Much like so many of his fans, I was devastated this morning to learn of the passing of Michael Parks. Throughout the course of his career, the man wore many hats: writer, singer, actor, director, but everything he did, he did on his own terms. Occasionally said terms would come to bite him in the a*s, resulting in him being fired from jobs and blacklisted from others, but Parks was a no-nonsense straight talker who had not an ounce of patience when it came to suffering fools. Had he “played ball” with the studio-system, he might have been the biggest actor ever to grace a screen, but then he would have lost everything that made him Michael Parks.
I thought I could get through today working at my job and write this tomorrow, but I found myself continually breaking down and having to leave my office. So what you’re about to read is my attempt at cathartically trying to relieve myself of the trainwreck that I have become today.
I first met Parks on the set of Tusk. I had begged Kevin Smith for a role in his newest film and he was nice enough to grant me one in the form of being a behind-the-scenes videographer. Parks and I avoided each other the first day because, to me, he seemed like a grumpy old bastard and I’m sure to him I seemed to be a jackass wearing a needlessly decorated motorcycle jacket (he would always ask me “Why do you have all that s**t on you?”). On day two, Kevin and his wife Jen took me aside and asked if I could watch over Parks because he had just dealt with a fall in New York that left him in pretty bad shape earlier that year. I, of course, agreed.
After an awkward hour or so of forced conversation, a cop drove by. This brought us around to the subject of his dear friend “Lenny”. He told me stories about their distaste for the Los Angeles law enforcement officers of the day, and after a few minutes of confusion, I asked him if he meant Lenny Bruce, the famed comedian that contributed so much to artistic freedom of speech. Parks was quite a bit surprised by my depth of knowledge about Bruce and we immediately hit it off. He told me the full story of their friendship, unfortunately resulting in Parks being a pallbearer at his funeral. It was at that moment where we discovered we had damn near identical taste in music, literature, and film. We became fast friends.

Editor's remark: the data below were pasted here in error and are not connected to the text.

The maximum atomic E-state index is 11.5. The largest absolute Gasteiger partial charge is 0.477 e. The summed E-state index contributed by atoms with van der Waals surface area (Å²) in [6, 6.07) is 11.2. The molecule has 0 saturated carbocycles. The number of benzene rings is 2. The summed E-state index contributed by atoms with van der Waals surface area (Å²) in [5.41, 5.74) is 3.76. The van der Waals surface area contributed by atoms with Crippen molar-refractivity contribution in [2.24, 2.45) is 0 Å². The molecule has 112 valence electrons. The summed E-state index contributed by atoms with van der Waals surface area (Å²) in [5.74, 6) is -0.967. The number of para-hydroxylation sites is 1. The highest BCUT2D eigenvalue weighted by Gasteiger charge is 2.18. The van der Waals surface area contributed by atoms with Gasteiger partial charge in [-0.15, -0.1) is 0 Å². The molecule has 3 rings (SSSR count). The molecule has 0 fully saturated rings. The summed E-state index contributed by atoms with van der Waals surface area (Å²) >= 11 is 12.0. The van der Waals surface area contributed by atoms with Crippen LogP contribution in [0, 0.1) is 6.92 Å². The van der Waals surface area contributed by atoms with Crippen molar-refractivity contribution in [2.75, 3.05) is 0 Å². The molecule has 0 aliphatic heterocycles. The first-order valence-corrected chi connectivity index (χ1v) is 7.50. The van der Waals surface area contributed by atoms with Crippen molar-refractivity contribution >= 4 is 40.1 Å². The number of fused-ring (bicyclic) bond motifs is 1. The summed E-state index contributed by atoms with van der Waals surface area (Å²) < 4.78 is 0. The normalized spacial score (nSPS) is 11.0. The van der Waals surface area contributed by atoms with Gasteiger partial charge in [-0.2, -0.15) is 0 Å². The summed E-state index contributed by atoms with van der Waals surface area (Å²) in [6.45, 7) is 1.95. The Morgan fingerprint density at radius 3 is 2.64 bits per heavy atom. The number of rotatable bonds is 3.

“He’d regale me with stories about playing catch with Elvis, riding motorcycles with Johnny Cash, nearly punching Sinatra, shouting off of roofs with Richard Pryor, and jamming with Miles f*****g Davis.”
Michael Parks and I were quite a sight, a young dumbass with tattoos and a crotchety old man palling around together almost inseparable for the rest of the shoot. Every morning I’d wake up, buy a yellow pack of American Spirits, make him a green tea with a dash of milk, and pick him up from his hotel room. We’d get to basecamp, he’d set up in his chair, I’d plop down in his doorway and the old man and the young asthmatic would smoke cigarettes and shoot the s**t. It goes without saying, however, that his s**t was far more entertaining than my own.
He’d regale me (and all of the women in hair and makeup) with stories about playing catch with Elvis, riding motorcycles with Johnny Cash, nearly punching Sinatra, shouting off of roofs with Richard Pryor, and jamming with Miles f*****g Davis. There is no doubt about it, the man led a charmed life. While all of this was astonishing to witness, the most insanely touching moments were when it was just the two of us sitting outside his hotel on the weekends (where all of the staff adored him) and he would just break into singing. His voice was raspy, but you could still hear the man that recorded all of that killer Americana music from the records. It was touching, and I was the only one who got to witness it.